Putnam Investments announced Tuesday it is reducing staff by 8% and replacing its chief investment officer with a group of CIOs.
Roughly 115 staff positions will be cut as part of the firm's move to “lower costs, increase efficiency, spur innovation and strengthen its leadership for the future,” a Putnam news release said. The affected positions fall mainly within operations and technology, although a small number of investment positions will also be cut.
The news release also disclosed that Putnam's CIO Walter Donovan is leaving the firm.
Mr. Donovan will be replaced by a group of CIOs, Aaron Cooper, D. William Kohli and Robert Schoen, who will be responsible for Putnam's equity, fixed income and global asset allocation strategies, respectively, effective immediately.
All three CIOs will report to Robert L. Reynolds, Putnam's president and CEO.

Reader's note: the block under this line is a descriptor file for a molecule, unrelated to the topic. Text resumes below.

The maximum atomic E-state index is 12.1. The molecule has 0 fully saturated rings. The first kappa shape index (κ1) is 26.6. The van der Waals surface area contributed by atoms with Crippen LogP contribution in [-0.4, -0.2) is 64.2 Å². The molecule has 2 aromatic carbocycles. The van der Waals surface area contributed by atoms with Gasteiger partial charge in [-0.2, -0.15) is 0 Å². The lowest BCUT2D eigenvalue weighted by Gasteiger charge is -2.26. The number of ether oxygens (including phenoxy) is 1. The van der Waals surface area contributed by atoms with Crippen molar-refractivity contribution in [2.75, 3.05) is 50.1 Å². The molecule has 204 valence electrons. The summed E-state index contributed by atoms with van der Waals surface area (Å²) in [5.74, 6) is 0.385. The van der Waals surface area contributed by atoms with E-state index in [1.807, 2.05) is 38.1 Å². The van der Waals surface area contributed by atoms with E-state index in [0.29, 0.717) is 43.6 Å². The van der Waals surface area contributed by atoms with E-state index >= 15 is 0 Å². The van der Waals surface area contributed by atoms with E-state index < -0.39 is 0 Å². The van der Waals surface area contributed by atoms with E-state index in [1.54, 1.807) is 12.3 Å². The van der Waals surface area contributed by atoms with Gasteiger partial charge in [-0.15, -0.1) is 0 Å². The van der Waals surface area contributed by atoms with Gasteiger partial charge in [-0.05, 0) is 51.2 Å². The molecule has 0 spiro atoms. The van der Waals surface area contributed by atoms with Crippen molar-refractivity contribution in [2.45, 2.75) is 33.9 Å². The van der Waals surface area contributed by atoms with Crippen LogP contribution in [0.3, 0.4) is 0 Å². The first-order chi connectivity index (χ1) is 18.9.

Additionally, Michael J. Woodall, was named chief of operations at Putnam. He replaces Steven Krichmar, who is retiring.
Previously, Mr. Cooper was director of global equity research and a portfolio manager; Mr. Kohli was co-head of Putnam's fixed-income strategies and a portfolio manager; Mr. Schoen was co-head of global asset allocation and a portfolio manager; and Mr. Woodall was head of mutual fund shareholder services. It is still being determined whether and how these positions will be filled going forward.
Putnam will also aim to eliminate certain non-core business programs, consolidate vendors and lower overall administrative expenses as part of the realignment, the news release said.
The changes are expected to reduce the firm's costs by roughly $65 million, Putnam spokesman Jon Goldstein said in a telephone interview.
While Putnam and many of its competitors have been “living through a challenging environment for active management,” Putnam sees a “strong ongoing opportunity for active management in the marketplace and remains committed to delivering high-quality, differentiated investment products in addition to thought leadership,” Mr. Goldstein said. The moves announced Tuesday “will further position (Putnam) to seize opportunities for clients and the company moving forward,” he said.
Putnam had $154 billion in assets under management as of Sept. 30, which included $82 billion in institutional assets.